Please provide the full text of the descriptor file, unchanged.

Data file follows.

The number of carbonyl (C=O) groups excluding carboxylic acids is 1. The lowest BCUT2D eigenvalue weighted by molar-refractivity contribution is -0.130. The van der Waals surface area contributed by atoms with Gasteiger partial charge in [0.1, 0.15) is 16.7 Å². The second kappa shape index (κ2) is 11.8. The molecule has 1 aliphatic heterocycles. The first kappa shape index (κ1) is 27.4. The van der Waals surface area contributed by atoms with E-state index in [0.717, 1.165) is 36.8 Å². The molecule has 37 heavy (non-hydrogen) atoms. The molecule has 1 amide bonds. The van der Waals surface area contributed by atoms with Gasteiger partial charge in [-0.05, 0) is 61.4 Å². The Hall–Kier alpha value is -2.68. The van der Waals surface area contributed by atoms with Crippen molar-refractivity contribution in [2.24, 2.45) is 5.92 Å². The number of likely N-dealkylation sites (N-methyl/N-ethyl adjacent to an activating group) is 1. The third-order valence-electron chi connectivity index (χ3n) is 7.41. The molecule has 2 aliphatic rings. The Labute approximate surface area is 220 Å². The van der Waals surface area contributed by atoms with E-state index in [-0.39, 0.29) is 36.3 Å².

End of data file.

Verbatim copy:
The number of carbonyl (C=O) groups excluding carboxylic acids is 1. The lowest BCUT2D eigenvalue weighted by molar-refractivity contribution is -0.130. The van der Waals surface area contributed by atoms with Gasteiger partial charge in [0.1, 0.15) is 16.7 Å². The second kappa shape index (κ2) is 11.8. The molecule has 1 aliphatic heterocycles. The first kappa shape index (κ1) is 27.4. The van der Waals surface area contributed by atoms with E-state index in [0.717, 1.165) is 36.8 Å². The molecule has 37 heavy (non-hydrogen) atoms. The molecule has 1 amide bonds. The van der Waals surface area contributed by atoms with Gasteiger partial charge in [-0.05, 0) is 61.4 Å². The Hall–Kier alpha value is -2.68. The van der Waals surface area contributed by atoms with Crippen molar-refractivity contribution in [2.24, 2.45) is 5.92 Å². The number of likely N-dealkylation sites (N-methyl/N-ethyl adjacent to an activating group) is 1. The third-order valence-electron chi connectivity index (χ3n) is 7.41. The molecule has 2 aliphatic rings. The Labute approximate surface area is 220 Å². The van der Waals surface area contributed by atoms with E-state index in [-0.39, 0.29) is 36.3 Å².